China's Sinopec would have to cut spot crude purchases as domestic oil demand has drastically dropped with industrial, manufacturing and construction activities coming to a halt, said a senior trading manager at the state-run refiner.
Sinopec, the world's biggest refiner by capacity, recently slashed overall crude throughput by about 13% and its refineries across China is currently operating at minimum run rates in February, industry and company sources with close knowledge of the matter told S&P Global Platts.
Throughput levels for another state-owned refiner PetroChina also saw sharp declines in the recent week. "PetroChina will adjust crude import plan amid high inventory," a feedstock trader at the state-run refiner said.
Independent refiners in Shandong province have also reduced their average run rate by more than 17 percentage points from mid-January, refinery sources and local traders with directly knowledge of the matter said. "Independent refineries got hit the hardest this time around, with their utilization rates slashed and operations shut down for some," said Kang Wu, head of Platts Analytics Asia.
Among various light, medium and heavy crude grades that typically make up China's monthly crude import basket, Far East Russian
ESPO Blend crude appears most vulnerable to faltering Chinese demand as the medium sweet grade served as the country's number one feedstock choice in the spot market over the past several years.
The Shandong-based independent refineries, for one, took 22.29 million mt of ESPO crude in 2019, making the Russian grade the sector's most favored feedstock last year, Platts data showed.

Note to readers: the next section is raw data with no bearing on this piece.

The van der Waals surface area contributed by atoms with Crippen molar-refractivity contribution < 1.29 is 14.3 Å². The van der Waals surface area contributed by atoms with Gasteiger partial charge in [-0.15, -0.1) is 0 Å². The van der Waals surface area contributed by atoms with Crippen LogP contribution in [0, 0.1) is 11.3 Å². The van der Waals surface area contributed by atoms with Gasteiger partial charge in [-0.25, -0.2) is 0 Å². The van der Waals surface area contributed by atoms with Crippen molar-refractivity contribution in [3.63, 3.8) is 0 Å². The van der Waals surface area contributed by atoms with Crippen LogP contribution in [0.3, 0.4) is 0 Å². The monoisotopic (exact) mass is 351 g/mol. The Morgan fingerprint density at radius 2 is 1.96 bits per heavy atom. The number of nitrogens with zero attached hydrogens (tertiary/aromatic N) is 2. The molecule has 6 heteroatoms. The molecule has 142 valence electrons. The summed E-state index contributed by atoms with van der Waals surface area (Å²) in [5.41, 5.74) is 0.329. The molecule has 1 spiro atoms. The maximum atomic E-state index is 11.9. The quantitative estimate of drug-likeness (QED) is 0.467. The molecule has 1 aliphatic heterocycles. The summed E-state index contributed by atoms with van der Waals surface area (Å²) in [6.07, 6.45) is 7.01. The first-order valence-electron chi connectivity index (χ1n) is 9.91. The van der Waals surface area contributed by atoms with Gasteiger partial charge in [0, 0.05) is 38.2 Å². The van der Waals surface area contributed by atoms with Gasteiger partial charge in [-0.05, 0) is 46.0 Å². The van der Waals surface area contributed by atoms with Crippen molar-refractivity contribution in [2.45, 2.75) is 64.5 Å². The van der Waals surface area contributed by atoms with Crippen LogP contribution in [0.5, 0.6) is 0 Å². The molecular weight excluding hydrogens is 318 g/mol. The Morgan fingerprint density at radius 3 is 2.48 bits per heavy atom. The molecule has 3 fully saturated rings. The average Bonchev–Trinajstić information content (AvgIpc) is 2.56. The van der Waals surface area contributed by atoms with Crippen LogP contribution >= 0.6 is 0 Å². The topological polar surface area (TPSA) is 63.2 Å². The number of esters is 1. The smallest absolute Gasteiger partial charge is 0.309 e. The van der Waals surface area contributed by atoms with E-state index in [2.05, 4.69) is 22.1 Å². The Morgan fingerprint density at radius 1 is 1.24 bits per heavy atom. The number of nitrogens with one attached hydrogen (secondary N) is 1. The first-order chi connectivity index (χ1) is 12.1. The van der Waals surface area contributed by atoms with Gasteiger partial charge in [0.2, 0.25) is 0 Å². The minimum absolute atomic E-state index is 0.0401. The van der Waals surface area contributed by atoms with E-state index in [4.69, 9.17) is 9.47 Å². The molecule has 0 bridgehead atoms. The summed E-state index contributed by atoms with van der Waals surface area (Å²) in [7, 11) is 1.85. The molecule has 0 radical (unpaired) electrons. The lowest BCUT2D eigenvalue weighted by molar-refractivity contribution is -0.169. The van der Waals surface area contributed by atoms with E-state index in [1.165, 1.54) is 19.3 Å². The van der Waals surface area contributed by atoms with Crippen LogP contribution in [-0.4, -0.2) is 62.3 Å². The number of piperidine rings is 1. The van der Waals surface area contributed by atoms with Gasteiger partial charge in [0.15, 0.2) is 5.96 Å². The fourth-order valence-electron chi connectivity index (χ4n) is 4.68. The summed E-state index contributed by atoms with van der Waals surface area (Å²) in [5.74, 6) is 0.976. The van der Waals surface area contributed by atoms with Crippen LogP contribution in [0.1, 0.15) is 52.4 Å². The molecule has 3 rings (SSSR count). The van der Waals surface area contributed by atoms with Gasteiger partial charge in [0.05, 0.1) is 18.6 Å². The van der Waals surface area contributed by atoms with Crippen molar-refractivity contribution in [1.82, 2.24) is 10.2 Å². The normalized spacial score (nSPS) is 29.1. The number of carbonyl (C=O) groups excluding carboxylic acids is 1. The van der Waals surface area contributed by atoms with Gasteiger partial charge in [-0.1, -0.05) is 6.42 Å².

Platts assessed 1st-month ESPO Blend crude at a premium of $5/b against Platts Dubai last week, marking the lowest price differential since $4.5/b on July 19, 2019. The spread between ESPO blend crude on a CFR North Asia basis and 2nd-month Dubai swap plunged from a premium of more than $9.3/b in late-December to a premium of $6.04/b Monday.
"ESPO is now pricing in substantial concerns about oil demand destruction and consequently steep crude run cuts in China, due to the coronavirus epidemic," JY Lim, oil markets adviser at Platts Analytics, said. All these throughput cuts would lead to around 1.8-2 million b/d of crude oil import reduction, analysts said.
"It is difficult to say if there would be additional cuts ... it depends on when the coronavirus would be controlled and when the number of confirmed cases would reach the peak," a Beijing-based oil market analyst said. China
imported 10.16 million b/d of crude in 2019, up 9.5% year on year, data from Gen. Administration of Customs showed.
However, state-run refiners said they would fully respect their term purchase contracts for 2020, providing much needed relief to several OPEC producers in the Middle East. Sinopec
will stick to its term supply obligation, though the monthly intake could be at the lower-end of the contractual operational tolerance range, the company trading manager said.
Saudi Arabia, for one, appears likely to maintain its status as China's top crude oil supplier as the OPEC Kingpin supplies crude to Asia mostly, if not all, through term contracts. China's crude imports from Saudi Arabia hit 1.67 million b/d in 2019, up 46.9% from 2018 as the kingdom secured new customers through term contract.
A Beijing-based analyst said the Chinese refining giants' trading profiles would also help them to divert some fixed spot cargo to other destination as a respond to shrinking demand from the world's biggest oil importer.
frequently resells some destination-free spot crude cargoes, including Far East Russian ESPO and Sokol grades, to buyers in other North Asian neighbors, company sources previously told Platts. Its subsidiary PetroChina International has marketing and trading offices in Seoul and Tokyo.